“Practice makes perfect”
You know, I’ve always disliked that saying. What is perfection anyway? Who defines it, and is it even attainable or realistic?
I agree that practice makes our habits stronger. Through practice, our ability in that practice grows slowly and we attain a certain level of skill, or perfection, or success. But I still don’t like any of these words.
What does practice make then?
I once heard a quote saying “Greatness is lots of small things done right”.
Now, this is getting closer, but the word greatness has so much attached to it.
See the thing I don’t like about all these terms is that they are too deeply rooted within our ego.
So let’s remove it from the equation entirely. Let’s stop trying to figure out what practice makes us. Let us simply say:
“Practice makes us.”
Regardless of whether we are aware of it or not, we are constantly practicing. We build habits, and those habits become stronger. Physically or mentally or emotionally, we hone these habits through practice, for better or for worse.
In order to truly be healthy, we need to look at all those small things and whether or not we are doing them right. Because those small things will make up who we are.
There are four basic stages to these habits that make us into what is so uniquely “us”. I will compare these stages to riding a bicycle to help illustrate the concept more clearly.
1 – Unconscious Ignorance – We don’t know riding a bike is even a thing, and we don’t know how to do it.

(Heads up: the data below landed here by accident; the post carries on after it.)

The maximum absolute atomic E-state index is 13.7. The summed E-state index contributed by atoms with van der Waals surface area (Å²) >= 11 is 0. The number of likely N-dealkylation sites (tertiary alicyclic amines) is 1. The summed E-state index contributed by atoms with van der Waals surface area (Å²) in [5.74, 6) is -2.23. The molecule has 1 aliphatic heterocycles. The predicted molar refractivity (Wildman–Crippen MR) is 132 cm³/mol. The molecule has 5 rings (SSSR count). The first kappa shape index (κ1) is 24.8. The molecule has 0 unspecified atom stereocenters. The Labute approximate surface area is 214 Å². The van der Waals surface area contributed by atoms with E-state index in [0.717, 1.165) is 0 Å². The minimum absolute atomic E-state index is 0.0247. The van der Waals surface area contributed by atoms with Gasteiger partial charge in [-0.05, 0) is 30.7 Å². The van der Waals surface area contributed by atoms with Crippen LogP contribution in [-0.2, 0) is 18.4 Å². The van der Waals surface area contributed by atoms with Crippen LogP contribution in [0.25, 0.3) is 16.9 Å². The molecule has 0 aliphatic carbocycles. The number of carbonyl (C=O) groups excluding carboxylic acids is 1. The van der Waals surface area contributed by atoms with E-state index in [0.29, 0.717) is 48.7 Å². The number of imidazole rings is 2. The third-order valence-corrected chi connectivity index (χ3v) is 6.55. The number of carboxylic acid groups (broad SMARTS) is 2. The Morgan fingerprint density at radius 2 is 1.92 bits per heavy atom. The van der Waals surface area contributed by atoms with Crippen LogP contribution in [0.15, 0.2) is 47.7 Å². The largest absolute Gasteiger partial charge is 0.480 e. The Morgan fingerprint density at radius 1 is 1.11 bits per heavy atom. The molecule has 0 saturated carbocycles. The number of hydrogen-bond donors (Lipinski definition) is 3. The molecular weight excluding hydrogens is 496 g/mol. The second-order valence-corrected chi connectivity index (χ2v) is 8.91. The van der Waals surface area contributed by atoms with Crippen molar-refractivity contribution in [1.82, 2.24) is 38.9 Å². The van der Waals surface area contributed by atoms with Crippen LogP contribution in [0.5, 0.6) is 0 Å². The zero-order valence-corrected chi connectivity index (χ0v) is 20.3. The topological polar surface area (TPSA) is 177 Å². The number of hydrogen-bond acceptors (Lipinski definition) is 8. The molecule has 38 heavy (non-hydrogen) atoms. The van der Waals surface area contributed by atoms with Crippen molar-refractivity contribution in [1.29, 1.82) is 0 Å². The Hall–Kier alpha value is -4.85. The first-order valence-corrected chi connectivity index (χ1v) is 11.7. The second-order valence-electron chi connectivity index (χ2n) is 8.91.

2 – Conscious Ignorance – We realize that it is possible to ride a bike, usually because it was pointed out to us somehow. Now we are aware but we have no idea how to do actually ride a bike.
3 – Conscious Competence – We practice, and practice, and practice, getting better and better at cycling. Our competence has a direct correlation to the amount of effort and intention we put in.
4 – Unconscious Competence – Riding a bike is like tying your shoelace, or reading. You have done it so many times that is just a part of who you are. You don’t even need to think about it. You can bicycle seemingly effortlessly.
There comes a great power in knowing this is how practice works. Many of us have countless things that are in stage 1. We are completely oblivious to how to deactivate an orbiting satellite, nor have we even considered the need to know how. This is a ridiculous example, but there are so many practical things that we are unaware of that we really should be aware of, because they affect our very health. Ayurveda can get you to that second stage to make you aware and then it’s a quick jump to stage 3, where you practice. It takes a long time to reach stage four, but so many of us do so many things for our health every day that we don’t think twice about. Those things however, were at one point difficult for us, like learning to walk, brushing our teeth, and even potty training! Remember, Ayurveda is the knowledge of life. Your lifestyle does matter!
Now consider the flip side of practice – you decide instead of exercising today that you’re going to sit at the computer or television. You start to do it day in and day out. You hone your skill of unhealthiness. Rather than those distractions being a blip in an otherwise healthy lifestyle, now the lifestyle is unhealthy and healthy actions become the blips.
One could even say that you are practicing unhealthiness.
And trust me, you will have become exceedingly efficient at it.
I don’t say this to instill guilt in anyone. I say it because it is the truth. But keep in mind we live in a society that does not set us up for success. Everything is go go go…at the cost of our health. It can be a real challenge to realize one’s health is a consequence of their daily practices, and an even bigger challenge to change.
But not all is lost. Ayurveda can help. It’s not important to change everything all at once. Starting small is how unhealthy practices grow. Would it not stand to reason that starting small will grow your healthy practices as well?
Again, do lots of small things right.
Practice makes us. Full stop.